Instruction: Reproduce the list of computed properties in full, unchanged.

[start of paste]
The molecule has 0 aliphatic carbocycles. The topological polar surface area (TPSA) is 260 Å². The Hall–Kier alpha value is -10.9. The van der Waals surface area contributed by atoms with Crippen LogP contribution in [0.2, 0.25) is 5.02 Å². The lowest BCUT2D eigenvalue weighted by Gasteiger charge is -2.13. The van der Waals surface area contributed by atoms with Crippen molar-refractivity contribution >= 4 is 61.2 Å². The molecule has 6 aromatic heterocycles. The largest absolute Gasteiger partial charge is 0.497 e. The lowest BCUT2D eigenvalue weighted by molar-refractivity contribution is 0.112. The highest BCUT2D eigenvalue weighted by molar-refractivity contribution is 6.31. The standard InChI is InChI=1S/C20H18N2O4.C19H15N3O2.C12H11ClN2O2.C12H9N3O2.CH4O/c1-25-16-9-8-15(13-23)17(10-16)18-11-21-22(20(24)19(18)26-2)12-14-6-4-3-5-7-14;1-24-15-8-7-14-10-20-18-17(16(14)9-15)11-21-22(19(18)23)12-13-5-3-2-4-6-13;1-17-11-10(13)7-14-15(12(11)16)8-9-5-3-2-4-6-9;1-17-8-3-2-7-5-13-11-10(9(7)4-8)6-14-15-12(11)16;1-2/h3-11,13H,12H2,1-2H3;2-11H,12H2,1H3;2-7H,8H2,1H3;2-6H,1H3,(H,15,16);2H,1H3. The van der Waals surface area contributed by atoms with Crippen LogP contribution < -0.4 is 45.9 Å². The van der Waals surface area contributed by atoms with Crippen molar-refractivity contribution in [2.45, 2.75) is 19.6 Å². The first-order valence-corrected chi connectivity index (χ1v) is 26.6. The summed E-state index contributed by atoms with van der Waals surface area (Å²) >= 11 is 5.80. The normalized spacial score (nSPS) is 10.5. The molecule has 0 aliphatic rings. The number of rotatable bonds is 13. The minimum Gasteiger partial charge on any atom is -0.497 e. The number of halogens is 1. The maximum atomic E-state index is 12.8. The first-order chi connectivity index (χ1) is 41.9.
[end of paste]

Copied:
The molecule has 0 aliphatic carbocycles. The topological polar surface area (TPSA) is 260 Å². The Hall–Kier alpha value is -10.9. The van der Waals surface area contributed by atoms with Crippen LogP contribution in [0.2, 0.25) is 5.02 Å². The lowest BCUT2D eigenvalue weighted by Gasteiger charge is -2.13. The van der Waals surface area contributed by atoms with Crippen molar-refractivity contribution >= 4 is 61.2 Å². The molecule has 6 aromatic heterocycles. The largest absolute Gasteiger partial charge is 0.497 e. The lowest BCUT2D eigenvalue weighted by molar-refractivity contribution is 0.112. The highest BCUT2D eigenvalue weighted by molar-refractivity contribution is 6.31. The standard InChI is InChI=1S/C20H18N2O4.C19H15N3O2.C12H11ClN2O2.C12H9N3O2.CH4O/c1-25-16-9-8-15(13-23)17(10-16)18-11-21-22(20(24)19(18)26-2)12-14-6-4-3-5-7-14;1-24-15-8-7-14-10-20-18-17(16(14)9-15)11-21-22(19(18)23)12-13-5-3-2-4-6-13;1-17-11-10(13)7-14-15(12(11)16)8-9-5-3-2-4-6-9;1-17-8-3-2-7-5-13-11-10(9(7)4-8)6-14-15-12(11)16;1-2/h3-11,13H,12H2,1-2H3;2-11H,12H2,1H3;2-7H,8H2,1H3;2-6H,1H3,(H,15,16);2H,1H3. The van der Waals surface area contributed by atoms with Crippen LogP contribution < -0.4 is 45.9 Å². The van der Waals surface area contributed by atoms with Crippen molar-refractivity contribution in [2.45, 2.75) is 19.6 Å². The first-order valence-corrected chi connectivity index (χ1v) is 26.6. The summed E-state index contributed by atoms with van der Waals surface area (Å²) >= 11 is 5.80. The normalized spacial score (nSPS) is 10.5. The molecule has 0 aliphatic rings. The number of rotatable bonds is 13. The minimum Gasteiger partial charge on any atom is -0.497 e. The number of halogens is 1. The maximum atomic E-state index is 12.8. The first-order chi connectivity index (χ1) is 41.9.